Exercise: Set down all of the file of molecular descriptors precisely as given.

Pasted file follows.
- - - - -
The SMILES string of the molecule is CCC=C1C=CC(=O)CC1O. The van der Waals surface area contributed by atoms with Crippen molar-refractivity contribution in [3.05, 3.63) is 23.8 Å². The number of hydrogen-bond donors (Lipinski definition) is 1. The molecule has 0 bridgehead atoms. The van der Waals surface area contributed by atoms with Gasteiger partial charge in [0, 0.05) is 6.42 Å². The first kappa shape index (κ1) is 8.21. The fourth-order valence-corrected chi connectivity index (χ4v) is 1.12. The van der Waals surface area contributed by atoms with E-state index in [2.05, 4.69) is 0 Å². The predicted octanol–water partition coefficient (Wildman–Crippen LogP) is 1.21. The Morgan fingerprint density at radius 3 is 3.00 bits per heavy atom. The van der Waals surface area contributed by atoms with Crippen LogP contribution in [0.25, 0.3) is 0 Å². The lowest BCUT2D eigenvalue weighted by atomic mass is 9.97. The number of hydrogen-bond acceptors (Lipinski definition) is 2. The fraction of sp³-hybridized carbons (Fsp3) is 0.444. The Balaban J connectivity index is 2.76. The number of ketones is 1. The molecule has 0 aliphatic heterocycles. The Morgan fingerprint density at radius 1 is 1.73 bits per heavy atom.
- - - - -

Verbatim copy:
The SMILES string of the molecule is CCC=C1C=CC(=O)CC1O. The van der Waals surface area contributed by atoms with Crippen molar-refractivity contribution in [3.05, 3.63) is 23.8 Å². The number of hydrogen-bond donors (Lipinski definition) is 1. The molecule has 0 bridgehead atoms. The van der Waals surface area contributed by atoms with Gasteiger partial charge in [0, 0.05) is 6.42 Å². The first kappa shape index (κ1) is 8.21. The fourth-order valence-corrected chi connectivity index (χ4v) is 1.12. The van der Waals surface area contributed by atoms with E-state index in [2.05, 4.69) is 0 Å². The predicted octanol–water partition coefficient (Wildman–Crippen LogP) is 1.21. The Morgan fingerprint density at radius 3 is 3.00 bits per heavy atom. The van der Waals surface area contributed by atoms with Crippen LogP contribution in [0.25, 0.3) is 0 Å². The lowest BCUT2D eigenvalue weighted by atomic mass is 9.97. The number of hydrogen-bond acceptors (Lipinski definition) is 2. The fraction of sp³-hybridized carbons (Fsp3) is 0.444. The Balaban J connectivity index is 2.76. The number of ketones is 1. The molecule has 0 aliphatic heterocycles. The Morgan fingerprint density at radius 1 is 1.73 bits per heavy atom.